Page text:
The article continued in an alarmist tone suggesting that Canada’s immigration policy was becoming similar to “European guest-worker programs, which spawned years of social unrest in countries such as Germany.” This betrays a fundamental misunderstanding of Canadian immigration policy and German immigration policy.
Here’s the truth for Canada. On December 1, 2009, there were 282,771 temporary foreign workers in Canada. In 2009, Canada admitted 252,124 permanent residents (immigrants). (CIC, Facts and Figures 2009). Sounds like we have more temporary workers than permanent residents? This is what those who oppose temporary foreign workers claim.
But wait! They are comparing apples and oranges. They are comparing the total number of temporary foreign workers in Canada with the annual intake of permanent immigrants. If we compare total immigrants to total temporary foreign workers in Canada, we have a dramatically different picture. The 2006 Census of Canada reported that there were a total of 6,186,950 immigrants in Canada. (Statistics Canada, Immigrant population by place of birth, by province and territory - 2006 Census).
Therefore, the fact is that immigrants in Canada outnumber temporary foreign workers by 22 to 1! And this figure doesn’t include the roughly 860,000 permanent immigrants Canada has welcomed in the three and a half years since census day in 2006. (CIC, Facts and Figures 2009 )
The truth of the matter is that Canada remains a country dedicated to permanent immigration. In fact recent changes to the immigration legislation creating the Canadian Experience Class, have now made it possible for most temporary foreign workers, who have a permanent job offer in Canada, to apply for immigrant status without leaving Canada, which had not been the case before. It is unfortunate that the legislation excludes temporary foreign workers in lower-skilled occupations but in 2008, they numbered 96,673 or about only 38.5% of the total. (CIC Facts and Figures 2008 Digital Library (available only on CD on request from CIC.)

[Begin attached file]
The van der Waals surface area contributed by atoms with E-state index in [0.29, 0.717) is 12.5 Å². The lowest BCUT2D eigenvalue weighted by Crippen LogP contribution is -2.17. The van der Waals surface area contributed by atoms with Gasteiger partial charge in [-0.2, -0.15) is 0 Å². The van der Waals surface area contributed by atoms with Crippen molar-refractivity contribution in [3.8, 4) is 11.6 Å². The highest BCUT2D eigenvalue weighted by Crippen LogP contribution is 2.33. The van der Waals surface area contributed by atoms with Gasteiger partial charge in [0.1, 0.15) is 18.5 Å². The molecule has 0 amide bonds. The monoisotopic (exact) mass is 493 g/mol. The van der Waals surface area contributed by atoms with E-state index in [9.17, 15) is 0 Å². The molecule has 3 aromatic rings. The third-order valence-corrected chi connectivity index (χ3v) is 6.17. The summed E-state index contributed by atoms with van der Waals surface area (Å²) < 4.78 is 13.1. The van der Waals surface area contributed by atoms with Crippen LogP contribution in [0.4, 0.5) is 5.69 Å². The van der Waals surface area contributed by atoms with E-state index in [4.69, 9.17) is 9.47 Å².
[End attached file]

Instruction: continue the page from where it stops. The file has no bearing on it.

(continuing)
Now what about Germany? Does the presence of less than 100,000 persons who are not eligible for permanent residence put Canada on a par with Germany? Not by a long shot. In the first place, until 2005, Germany had no legislation allowing permanent residents. Gastarbeiter (guest workers) were admitted on the basis of bilateral agreements with Italy in 1955, then with Spain (1960), Greece (1960), Turkey (1961), Portugal (1964), and Yugoslavia (1968). By 2003, there were over seven million foreigners in Germany. There were 1.9 million Turkish citizens alone, of which 654,000 had been born in Germany but were not eligible for citizenship. It was only in 2000 that Germany’s citizenship legislation allowed any of the guest workers’ children born in Germany to claim German citizenship. (Migration Policy Institute, Germany: Immigration in Transition)
When 8.5% of your population is excluded from qualifying as an immigrant and, in time, obtaining the benefits of citizenship, social unrest is surely likely. When less than one third of one percent are ineligible to apply for immigrant status, it is a different situation entirely.
So, by all means, let’s debate the merits of temporary foreign workers as a means to meet Canada’s labour market needs, but let’s get our facts straight first. Canada is not abandoning its traditional policy of welcoming permanent immigrants in large numbers; nor is Canada creating a mammoth guest worker ghetto. Having said that, let’s focus on an effective program that both meets Canada’s needs and respects the human dignity of all temporary foreign workers in Canada.
Robert Vineberg is a Senior Fellow with the Canada West Foundation. He was, formerly, the Director General, Prairies and Northern Territories Region, Citizenship and Immigration Canada.

Quebec Immigrant Investor warming after the New Deal

Castle Peak Bay Immigration Centre and Immigra...Image via Wikipedia